Azadirakhta or Neem is a tree of the Meliaceae family, 12 to 18 m high with a spreading crown, originating from the tropical and subtropical regions of Pakistan, Bangladesh, India and Myanmar.
Leaves thrice pinnately compound, 25-80 cm long. The flowers are purple, in racemes, with a honey smell. The fruits are medium-sized, round, yellow. Homeland, most likely, Southeast Asia. It is widely cultivated as a park tree in subtropical and tropical states and Central Asia.
Contains active substances:
The seeds contain 40-60% fatty oil, also oil and traces of valeric acid and 0.1% margospicrin (C 2 3H 2 4O 2). Some bitter limonoids (nortriterpenoids) were found in the oil, as well as nimbine, deacetyl nimbine, nimbasterol and within 0.4% sulfur derivatives. It has an unpleasant odor and a bitter taste. The leaves contain sterols, limonoids, flavonoids, coumarins, alkaloids. In fruits – also alkaloids, poisonous (!). The bark contains the alkaloid margosine.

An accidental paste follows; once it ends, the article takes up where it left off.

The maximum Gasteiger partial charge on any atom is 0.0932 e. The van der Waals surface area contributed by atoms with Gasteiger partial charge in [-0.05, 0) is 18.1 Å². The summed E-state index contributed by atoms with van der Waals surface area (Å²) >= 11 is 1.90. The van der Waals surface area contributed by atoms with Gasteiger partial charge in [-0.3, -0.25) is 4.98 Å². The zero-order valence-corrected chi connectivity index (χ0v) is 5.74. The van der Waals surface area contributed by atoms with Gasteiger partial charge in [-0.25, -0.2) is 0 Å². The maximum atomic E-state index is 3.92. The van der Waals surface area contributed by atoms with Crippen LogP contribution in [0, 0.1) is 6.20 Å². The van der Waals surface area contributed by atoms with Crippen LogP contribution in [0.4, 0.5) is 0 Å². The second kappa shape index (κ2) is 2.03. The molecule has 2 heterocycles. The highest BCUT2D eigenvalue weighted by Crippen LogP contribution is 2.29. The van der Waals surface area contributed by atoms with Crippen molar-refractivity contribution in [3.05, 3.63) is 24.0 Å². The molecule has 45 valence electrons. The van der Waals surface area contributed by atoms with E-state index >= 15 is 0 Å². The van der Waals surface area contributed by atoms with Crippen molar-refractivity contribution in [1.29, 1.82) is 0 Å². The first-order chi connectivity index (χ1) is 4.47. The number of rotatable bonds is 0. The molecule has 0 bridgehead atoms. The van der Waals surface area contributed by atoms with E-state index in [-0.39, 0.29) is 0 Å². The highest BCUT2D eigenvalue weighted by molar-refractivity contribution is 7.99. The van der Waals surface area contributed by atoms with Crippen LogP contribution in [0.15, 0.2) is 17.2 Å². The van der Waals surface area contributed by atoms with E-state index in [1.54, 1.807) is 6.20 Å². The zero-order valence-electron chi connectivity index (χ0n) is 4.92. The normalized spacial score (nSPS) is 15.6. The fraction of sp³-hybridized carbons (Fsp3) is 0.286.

In medicine, fruits and seeds, bark, leaves, flowers and roots are used. Products made from it have proven medicinal properties, being anthelmintic, antifungal, antibacterial, antiviral, antidiabetic, and sedative. The bark and roots are used as antipyretic and anthelmintic. The fruits, bark and leaves have insecticidal, antimalarial, antimicrobial and contraceptive effects. The plant is used in homeopathy.